Wherever you go, there you are: location reminders in OmniFocus

Howdy, everybody! With a new release of iOS and new iPhone hardware, there’s been a ton of excitement and news this week; fun times!

In addition to all the cool new stuff Apple’s released, we’ve been able to build a few things using their toys that we hope will also be pretty exciting; I wanted to take a few moments and tell you about one of them. Specifically, the new location-based notifications we’ve added to OmniFocus for iPhone 1.12 and OmniFocus for iPad 1.4!

One of the first things we added to OmniFocus was time-based reminders; it wasn’t too long after that that folks asked for location-based ones as well. In fact, the first request we got for location-based reminders was back in May of 2007, before we’d even shipped version 1.0 of the Mac app! Over the years, we got more requests, especially once OmniFocus for iPhone and iPad appeared - wouldn’t it be great if the device you were carrying around in your pocket could tell where you were and remind you of the things you needed to do?

The first couple versions of iOS mostly made use of location data on maps. It was useful - you could create a context for a pharmacy you used, add the address, and see a dot on the map if any actions needed doing. You had to remember to look at the map screen, though. With iOS 4, it started to look like the pieces we needed to add the feature were coming together - that version of the OS had the ability to monitor location information and notify an application when the device was in a certain area. We did some preliminary work towards implementing location reminders; the feature worked and didn’t use much battery charge, but it became apparent it wasn’t as fast or as accurate as we hoped. We decided to pause work on the feature.

We were pretty excited by some of the changes Apple made in their recent hardware, though; they found a way to improve the accuracy of location monitoring without using more power. Specifically, the iPhone 4 (and 4S) include a feature called “region monitoring”, which lets them track the devices’ location via GPS without running down the battery. iPad 2 models with 3G also have this capability. Unfortunately, devices released before then don’t have a low-power way to monitor their location as accurately, so they won’t be able to use this type of reminder in OmniFocus. (The Reminders app included in iOS 5 has the same limitation.)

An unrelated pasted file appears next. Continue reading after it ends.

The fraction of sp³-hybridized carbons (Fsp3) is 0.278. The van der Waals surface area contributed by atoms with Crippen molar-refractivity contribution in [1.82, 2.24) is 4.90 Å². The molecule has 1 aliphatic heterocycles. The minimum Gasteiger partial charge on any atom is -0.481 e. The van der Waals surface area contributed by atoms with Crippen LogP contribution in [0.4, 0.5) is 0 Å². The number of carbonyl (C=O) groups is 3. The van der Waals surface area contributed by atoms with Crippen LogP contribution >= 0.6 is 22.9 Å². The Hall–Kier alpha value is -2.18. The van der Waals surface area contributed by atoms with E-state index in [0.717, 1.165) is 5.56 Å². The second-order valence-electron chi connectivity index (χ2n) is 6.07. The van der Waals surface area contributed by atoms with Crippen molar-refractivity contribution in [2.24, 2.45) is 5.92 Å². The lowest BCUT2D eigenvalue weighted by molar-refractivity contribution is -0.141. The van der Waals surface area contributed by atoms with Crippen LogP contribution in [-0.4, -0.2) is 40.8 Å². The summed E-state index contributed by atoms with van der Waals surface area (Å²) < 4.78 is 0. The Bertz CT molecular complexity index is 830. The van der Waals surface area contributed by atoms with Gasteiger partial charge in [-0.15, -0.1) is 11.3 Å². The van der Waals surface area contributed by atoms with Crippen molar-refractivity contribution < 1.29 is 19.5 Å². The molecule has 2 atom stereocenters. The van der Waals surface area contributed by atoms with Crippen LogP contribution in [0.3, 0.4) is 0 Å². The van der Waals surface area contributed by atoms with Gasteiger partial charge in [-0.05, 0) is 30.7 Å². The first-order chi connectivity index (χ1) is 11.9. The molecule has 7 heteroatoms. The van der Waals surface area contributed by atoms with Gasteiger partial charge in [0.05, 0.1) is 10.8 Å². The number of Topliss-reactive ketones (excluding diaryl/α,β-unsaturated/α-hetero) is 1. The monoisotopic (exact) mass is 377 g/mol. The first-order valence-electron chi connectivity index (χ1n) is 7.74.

Still, if you have a device that supports it, the location reminders can give you an extra nudge, helping you to complete actions you might otherwise forget. Because battery life is a top priority, though, it’s important to remember that the location is only being checked from time to time. If you pass through an area quickly (by driving past it on the highway, for example) you may not get an alert. It’s also important to note that the regions being monitored are fairly broad - the smallest “distance” setting still corresponds to about one city block, and things get more broad from there. Hopefully in the future we’ll have never-fail pinpoint-accuracy location monitoring, but we’re not quite there yet.

Since we shipped this feature, we’ve gotten questions from some customers that are seeing the “your location is being monitored” indicator more often than they used to, and it’s true that it’ll show up more often. As long as you have an available action in a context with a location attached, OmniFocus will stay subscribed to location information, activating that indicator.

The folks that are concerned by this are usually worried that their battery will be drained more quickly, and in previous versions of iOS, that would have been the case. In iOS 5, though, you shouldn’t have to worry as much. Behind the scenes, iOS 5 is handling things. We can’t know the exact details of how it works, but Apple’s stated goal was to be reasonably accurate while minimizing battery drain. The location monitoring indicator is mainly to help you manage your privacy; avoiding battery drain was a useful side-effect. But in iOS 5, the device is better able to conserve the battery.

It may also be helpful to know that OmniFocus’ map view also shows the indicator: that view determines your location more precisely than the location reminders do - you will see some battery impact there. In fact, shortly after shipping the iPhone update, we discovered that the Map view doesn’t remember to stop monitoring your location after you close the view; that actually can cause battery drain! Thanks to the folks that reported this problem - we’ll get an update out that fixes that as soon as possible.

For more details on location reminders, check the new help pages; they’re accessible from the Settings screen in each app. In the meantime, I hope this post helps you decide if location reminders will work for your purposes. Have ideas, suggestions, or concerns? We’d love to know what you think! Drop some comments here, or email our support ninjas; you’re also welcome to ask questions in our forums or on Twitter. Thanks, everyone!